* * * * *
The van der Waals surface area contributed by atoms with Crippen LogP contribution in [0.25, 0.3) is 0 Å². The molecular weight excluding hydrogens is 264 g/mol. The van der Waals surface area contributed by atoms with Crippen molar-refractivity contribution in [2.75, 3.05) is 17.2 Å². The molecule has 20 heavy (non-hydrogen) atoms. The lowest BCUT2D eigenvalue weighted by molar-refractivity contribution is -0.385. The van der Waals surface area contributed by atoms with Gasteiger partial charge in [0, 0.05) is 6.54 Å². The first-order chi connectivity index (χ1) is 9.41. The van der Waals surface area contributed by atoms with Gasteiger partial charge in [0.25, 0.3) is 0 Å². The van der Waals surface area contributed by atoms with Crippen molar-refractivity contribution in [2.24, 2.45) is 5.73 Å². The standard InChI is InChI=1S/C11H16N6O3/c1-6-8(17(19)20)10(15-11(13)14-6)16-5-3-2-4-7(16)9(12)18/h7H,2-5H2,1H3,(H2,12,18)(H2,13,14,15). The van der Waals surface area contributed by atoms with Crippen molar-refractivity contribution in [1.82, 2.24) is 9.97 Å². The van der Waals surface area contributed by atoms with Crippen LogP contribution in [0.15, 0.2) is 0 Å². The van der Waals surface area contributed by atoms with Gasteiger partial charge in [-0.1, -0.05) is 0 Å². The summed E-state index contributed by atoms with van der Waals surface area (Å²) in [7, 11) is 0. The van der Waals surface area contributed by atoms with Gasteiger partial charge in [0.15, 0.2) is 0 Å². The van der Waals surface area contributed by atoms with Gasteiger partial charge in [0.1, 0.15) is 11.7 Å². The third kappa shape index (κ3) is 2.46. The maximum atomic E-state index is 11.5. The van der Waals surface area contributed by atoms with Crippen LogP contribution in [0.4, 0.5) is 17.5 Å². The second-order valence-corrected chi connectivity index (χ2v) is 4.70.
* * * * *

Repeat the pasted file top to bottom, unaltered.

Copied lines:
The van der Waals surface area contributed by atoms with Crippen LogP contribution in [0.25, 0.3) is 0 Å². The molecular weight excluding hydrogens is 264 g/mol. The van der Waals surface area contributed by atoms with Crippen molar-refractivity contribution in [2.75, 3.05) is 17.2 Å². The molecule has 20 heavy (non-hydrogen) atoms. The lowest BCUT2D eigenvalue weighted by molar-refractivity contribution is -0.385. The van der Waals surface area contributed by atoms with Gasteiger partial charge in [0, 0.05) is 6.54 Å². The first-order chi connectivity index (χ1) is 9.41. The van der Waals surface area contributed by atoms with Gasteiger partial charge in [0.25, 0.3) is 0 Å². The van der Waals surface area contributed by atoms with Crippen molar-refractivity contribution in [2.24, 2.45) is 5.73 Å². The standard InChI is InChI=1S/C11H16N6O3/c1-6-8(17(19)20)10(15-11(13)14-6)16-5-3-2-4-7(16)9(12)18/h7H,2-5H2,1H3,(H2,12,18)(H2,13,14,15). The van der Waals surface area contributed by atoms with Crippen molar-refractivity contribution in [1.82, 2.24) is 9.97 Å². The van der Waals surface area contributed by atoms with Crippen LogP contribution in [0.15, 0.2) is 0 Å². The van der Waals surface area contributed by atoms with Gasteiger partial charge in [-0.1, -0.05) is 0 Å². The summed E-state index contributed by atoms with van der Waals surface area (Å²) in [7, 11) is 0. The van der Waals surface area contributed by atoms with Gasteiger partial charge in [0.15, 0.2) is 0 Å². The van der Waals surface area contributed by atoms with Gasteiger partial charge in [0.1, 0.15) is 11.7 Å². The third kappa shape index (κ3) is 2.46. The maximum atomic E-state index is 11.5. The van der Waals surface area contributed by atoms with Crippen LogP contribution in [0.4, 0.5) is 17.5 Å². The second-order valence-corrected chi connectivity index (χ2v) is 4.70.